The Archbishop of Orthodox Sebastia has insisted that "those who sell and forfeit our real estate and Orthodox endowments do not represent our Arab Church, its heritage, identity and historical presence in this holy land," Quds Net News Agency has reported.
"We hope, therefore, that the various media outlets which are covering the news of these suspicious deals will not say that the Orthodox Church sells its endowments, because the church is innocent and has nothing to do with the acts of these foreign people," added Atallah Hanna. "Their goals are very well known as well as their agendas and those who support them, stand by them, justify their actions and stand behind them."
Archbishop Hanna made his comments following the decision by an Israeli court to allow Jewish settlers to enter the properties and hotels which provide the façade of the area that embraces the monasteries, the Christian Patriarchate and the road leading to the Church of the Holy Sepulchre. "We will not allow the extremist settlers to break into these properties, which are part of our historical national heritage in the Holy City," he told a meeting of Orthodox community members on Sunday. "These estates were built by bishops, priests and monks who have been distinguished for their sanctity, spirituality and love for their church. These endowments are part of the heritage of Jerusalem and its cultural, spiritual and national identity." The settlers' efforts, he said, "conspire" against the presence of Christians in Jerusalem.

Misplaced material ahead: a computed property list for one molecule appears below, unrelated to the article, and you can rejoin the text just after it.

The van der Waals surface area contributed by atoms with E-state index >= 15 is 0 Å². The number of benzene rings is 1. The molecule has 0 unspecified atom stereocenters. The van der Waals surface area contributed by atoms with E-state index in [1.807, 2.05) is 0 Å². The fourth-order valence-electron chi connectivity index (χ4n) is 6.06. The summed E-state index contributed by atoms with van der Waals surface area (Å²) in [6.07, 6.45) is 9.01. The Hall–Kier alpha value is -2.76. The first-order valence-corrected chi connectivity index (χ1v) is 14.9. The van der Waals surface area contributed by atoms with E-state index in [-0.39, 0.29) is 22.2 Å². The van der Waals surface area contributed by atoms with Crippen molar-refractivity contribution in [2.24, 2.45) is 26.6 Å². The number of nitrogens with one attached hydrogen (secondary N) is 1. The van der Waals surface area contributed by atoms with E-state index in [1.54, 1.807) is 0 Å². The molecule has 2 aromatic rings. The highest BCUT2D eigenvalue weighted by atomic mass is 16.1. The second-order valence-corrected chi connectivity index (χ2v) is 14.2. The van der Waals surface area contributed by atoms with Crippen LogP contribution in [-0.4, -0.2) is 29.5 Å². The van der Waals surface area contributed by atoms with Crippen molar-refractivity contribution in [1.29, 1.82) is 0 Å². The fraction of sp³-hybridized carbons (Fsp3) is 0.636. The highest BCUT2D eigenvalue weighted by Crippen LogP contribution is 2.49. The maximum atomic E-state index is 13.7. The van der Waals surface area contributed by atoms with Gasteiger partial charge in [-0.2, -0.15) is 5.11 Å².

He condemned and rejected what he called "these suspicious deals, the most recent of which was that of Bab Al-Khalil [Jaffa Gate, in Jerusalem's Old City], which is considered as one of the most dangerous deals." In fact, he pointed out, its repercussions will have a dangerous effect on the Christian presence in Jerusalem and contribute to the distortion of the old city and the policy of changing its features. "This deal falls within the framework of the policies of the [Israeli] occupation, which targets Jerusalem and all its components."
The Orthodox patriarch said that the Bab Al-Khalil deal is the "most dangerous" of all. "As such, I want to draw the attention of the Orthodox institutions and the parishioners, who are faithful to their affiliation to the church, to the need to work together and think about what we must do to deter and stop this ominous deal."
The senior churchman called for practical protests, one of which might be to establish a sit-in tent at Bab Al-Khalil, opposite the targeted hotels, or to enter these hotels and challenge the Israeli settlers who are planning to seize them. "It is no longer enough to make statements of denunciation and indignation. We have to take practical steps to preserve what remains of our religious endowments and properties." The deal was the reason for the dismissal of former Patriarch Irenios, he pointed out.
Nevertheless, Archbishop Hanna was upbeat about the chances of success with such protests. "Just like the Jerusalemites who were able to compel the occupation authorities to remove the iron gates and cameras [at Al-Aqsa Mosque] through their unity, steadfastness and resilience," he noted, "with our unity and steadfastness, we will be capable of thwarting this ominous and dangerous plan which targets our Orthodox endowments in Bab Al-Khalil."